Lee has been one of the best linebackers in the game during his tenure with the Dallas Cowboys, but has always been limited by his body’s inability to stay healthy. In most seasons, the Cowboys haven’t had an adequate replacement for Lee on the depth chart and that led to disastrous outcomes like the Green Bay and Los Angeles games in 2017. Most years, we’d sit around for weeks telling ourselves, “if the Cowboys can hang in there until Sean Lee gets back, then they’ll be alright.”
That all seems to be over now. The Dallas Cowboys finally have a player on the depth chart who can adequately, and perhaps more than adequately, replace Sean Lee’s production at the weak side linebacker position in Vander Esch. You don’t have to be a film grinder to see that the 19th overall pick has become a difference maker for the Cowboys and someone you can’t take off the field. He’s the future, but he’s also proving to be the now at WILL for the Dallas Cowboys and the coaching staff as well as Sean Lee need to recognize that.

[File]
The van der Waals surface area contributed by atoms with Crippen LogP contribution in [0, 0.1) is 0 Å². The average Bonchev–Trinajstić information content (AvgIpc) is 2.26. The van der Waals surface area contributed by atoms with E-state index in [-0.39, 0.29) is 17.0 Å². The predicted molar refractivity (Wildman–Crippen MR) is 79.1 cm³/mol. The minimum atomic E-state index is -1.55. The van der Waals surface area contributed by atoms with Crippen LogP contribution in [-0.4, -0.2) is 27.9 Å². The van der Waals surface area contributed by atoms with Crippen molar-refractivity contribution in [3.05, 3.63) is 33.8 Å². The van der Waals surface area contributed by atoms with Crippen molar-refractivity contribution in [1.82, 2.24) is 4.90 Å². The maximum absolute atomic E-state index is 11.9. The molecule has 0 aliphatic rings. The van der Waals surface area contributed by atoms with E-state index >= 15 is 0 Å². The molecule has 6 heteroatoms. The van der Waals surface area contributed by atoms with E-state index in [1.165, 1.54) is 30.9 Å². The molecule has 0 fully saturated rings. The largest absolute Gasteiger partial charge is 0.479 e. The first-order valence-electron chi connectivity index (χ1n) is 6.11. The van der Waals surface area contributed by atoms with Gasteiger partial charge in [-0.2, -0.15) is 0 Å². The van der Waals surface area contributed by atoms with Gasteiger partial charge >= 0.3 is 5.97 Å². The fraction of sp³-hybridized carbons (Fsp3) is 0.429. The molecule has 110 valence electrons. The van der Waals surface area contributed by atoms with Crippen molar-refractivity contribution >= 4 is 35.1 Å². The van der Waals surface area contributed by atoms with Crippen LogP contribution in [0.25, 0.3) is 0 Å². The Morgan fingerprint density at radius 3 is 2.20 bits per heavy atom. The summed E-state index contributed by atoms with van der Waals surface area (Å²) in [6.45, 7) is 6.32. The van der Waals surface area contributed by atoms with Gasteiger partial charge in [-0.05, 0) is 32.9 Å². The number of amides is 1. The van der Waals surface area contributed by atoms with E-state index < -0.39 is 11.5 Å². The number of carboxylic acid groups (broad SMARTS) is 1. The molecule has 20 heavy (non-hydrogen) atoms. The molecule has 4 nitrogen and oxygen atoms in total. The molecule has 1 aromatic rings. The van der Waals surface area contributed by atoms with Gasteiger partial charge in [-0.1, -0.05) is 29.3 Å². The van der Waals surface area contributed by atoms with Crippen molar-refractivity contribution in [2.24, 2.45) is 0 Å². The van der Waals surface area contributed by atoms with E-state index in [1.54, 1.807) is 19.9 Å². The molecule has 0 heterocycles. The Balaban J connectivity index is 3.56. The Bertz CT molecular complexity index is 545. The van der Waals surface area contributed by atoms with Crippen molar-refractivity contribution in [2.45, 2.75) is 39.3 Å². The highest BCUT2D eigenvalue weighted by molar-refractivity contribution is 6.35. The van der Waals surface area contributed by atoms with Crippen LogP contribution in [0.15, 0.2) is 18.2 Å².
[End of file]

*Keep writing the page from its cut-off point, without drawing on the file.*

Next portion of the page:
Vander Esch has two interceptions in the last two games, won defensive player of the week for his play against the Philadelphia Eagles. Per Pro Football Focus, Vander Esch is second in the NFL among linebackers in tackles and fourth in the NFL in stops.
He’s been one of the best players on the team this season and shouldn’t come off the field, even for an All-Pro like Sean Lee.
So the coaches have a difficult decision to make, but with the Dak Prescott-Tony Romo decision as a template, it’s not really a difficult decision.
It’s time for Sean Lee to take a step back. He’s a leader on the defense whether he’s on the field or on the sideline. He’s a huge asset to the linebacker room in-game preparation, and he can still make plays for you when asked to do so. Lee, however, doesn’t need to see a full-time compliment of snaps when he returns unless we see a drop off in play for Leighton Vander Esch. Vander Esch’s play and Lee’s body are telling us that the time is now to make the transition to life on defense beyond Sean Lee.
Lee is still an important player to have around and he’ll get some snaps, but the WILL linebacker spot needs to be Leighton Vander Esch’s moving forward.
Because, after all, “football is a meritocracy.”
Ezekiel Elliott’s Excellence Elevates Cowboys in Road Win